What is the history of Tibetan Buddhism
Tibetan Buddhism explained simply
Tibetan Buddhism simply explained - actually hardly possible, because Tibetan Buddhism is very complex in many ways. Nevertheless we dare to try a simple explanation. Just as there are different schools / directions in the other main religions, they also exist in Buddhism - we know Zen Buddhism, which differs from Buddhism as it is practiced in Thailand or Sri Lanka, and Tibetan Buddhism is currently in us West known by prominent followers such as Richard Gere and of course the most important leading figure in Tibetan Buddhism, HH the 14th Dalai Lama.
[/ one_half] [one_half_last] The history of Tibetan Buddhism goes back to the 7th century. to the time of the Tibetan King Songtsen Gampo, who united Tibet and married two Buddhist women - Princess Bhrikuti from Nepal and Princess Wen Cheng from China. Buddhism began to gain a foothold in Tibet under him, even if there were few Buddhists at the time and their temples looked like simple chapels. At that time, most of the Tibetans were followers of an animitic-shamanistic religion or the Bon tradition.
According to Songtsen Gampo, King Trisong Detsen invited the Buddhist monk Shantarakshita and the yogi Padmasambhava to strengthen Buddhism. But it was difficult to convince the people of Tibet to turn their backs on the Bon religion. Also, because of spiritual obstacles, he could not build monasteries. This is where Padmasambhava came into play, who removed these obstacles by destroying local demons or converting them to Buddhism (according to legend). In doing so, he also laid the foundation for the tantric tradition in Tibetan Buddhism: Factors in our life that are apparently negative can also bring us forward on our spiritual journey - they do not have to be subjugated or destroyed, but can be integrated into our path. [/ one_half_last]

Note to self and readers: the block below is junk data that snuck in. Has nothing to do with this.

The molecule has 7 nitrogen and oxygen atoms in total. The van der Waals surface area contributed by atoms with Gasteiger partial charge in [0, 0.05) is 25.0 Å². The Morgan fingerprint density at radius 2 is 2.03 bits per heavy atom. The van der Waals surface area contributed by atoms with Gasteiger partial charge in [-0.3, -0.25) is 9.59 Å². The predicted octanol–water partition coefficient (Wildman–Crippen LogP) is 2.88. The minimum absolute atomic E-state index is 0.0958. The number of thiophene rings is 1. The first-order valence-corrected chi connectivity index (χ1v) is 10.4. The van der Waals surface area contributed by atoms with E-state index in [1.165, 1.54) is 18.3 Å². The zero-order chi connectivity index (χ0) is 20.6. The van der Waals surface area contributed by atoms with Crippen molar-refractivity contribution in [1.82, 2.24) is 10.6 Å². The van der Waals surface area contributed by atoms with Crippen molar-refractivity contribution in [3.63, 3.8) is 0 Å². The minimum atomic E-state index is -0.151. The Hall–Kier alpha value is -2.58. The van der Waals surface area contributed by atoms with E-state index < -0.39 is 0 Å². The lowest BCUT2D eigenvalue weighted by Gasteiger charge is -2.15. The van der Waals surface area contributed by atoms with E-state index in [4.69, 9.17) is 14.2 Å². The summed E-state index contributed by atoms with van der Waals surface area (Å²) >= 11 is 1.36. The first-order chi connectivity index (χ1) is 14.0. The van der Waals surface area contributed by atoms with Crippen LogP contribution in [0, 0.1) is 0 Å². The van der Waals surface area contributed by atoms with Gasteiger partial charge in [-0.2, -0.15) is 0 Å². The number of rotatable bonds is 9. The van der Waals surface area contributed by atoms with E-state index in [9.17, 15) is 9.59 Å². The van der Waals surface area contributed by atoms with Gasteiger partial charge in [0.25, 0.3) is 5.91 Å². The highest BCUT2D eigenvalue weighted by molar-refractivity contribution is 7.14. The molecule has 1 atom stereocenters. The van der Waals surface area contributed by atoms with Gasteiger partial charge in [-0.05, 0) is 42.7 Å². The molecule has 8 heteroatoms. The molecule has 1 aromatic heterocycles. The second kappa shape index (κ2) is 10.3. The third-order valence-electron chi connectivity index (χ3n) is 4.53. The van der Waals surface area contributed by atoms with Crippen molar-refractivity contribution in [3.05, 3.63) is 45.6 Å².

Practices and Beliefs
Although Buddhism is commonly referred to as a religion, Buddha is not viewed as either a god or a supernatural being. Rather, he is a person who has managed to recognize the truth and thus to attain enlightenment. Enlightenment is not understood to be a transcendent concept outside of our world, but the realization that beneath our ignorance there is bliss.
The 4 main schools of Tibetan Buddhism (more on this below) emphasize the importance of the three turns of the wheel of teaching. The Dharma (= the teaching) refers to the teaching of the Buddha, which he passed on after his enlightenment, while the three rotations refer to the phases of the Buddhist traditions in the course of history. The first turn is usually referred to as "Hinayana" or "small vehicle": In this tradition, the main focus is on taming one's own mind. This school is often called Theravada and is practiced mainly in Burma and Thailand. Later, the "Mahayana" tradition or the "great vehicle" has evolved which focuses more on the practice of compassion for the benefit of all beings. Zen and Tibetan Buddhism are in this tradition.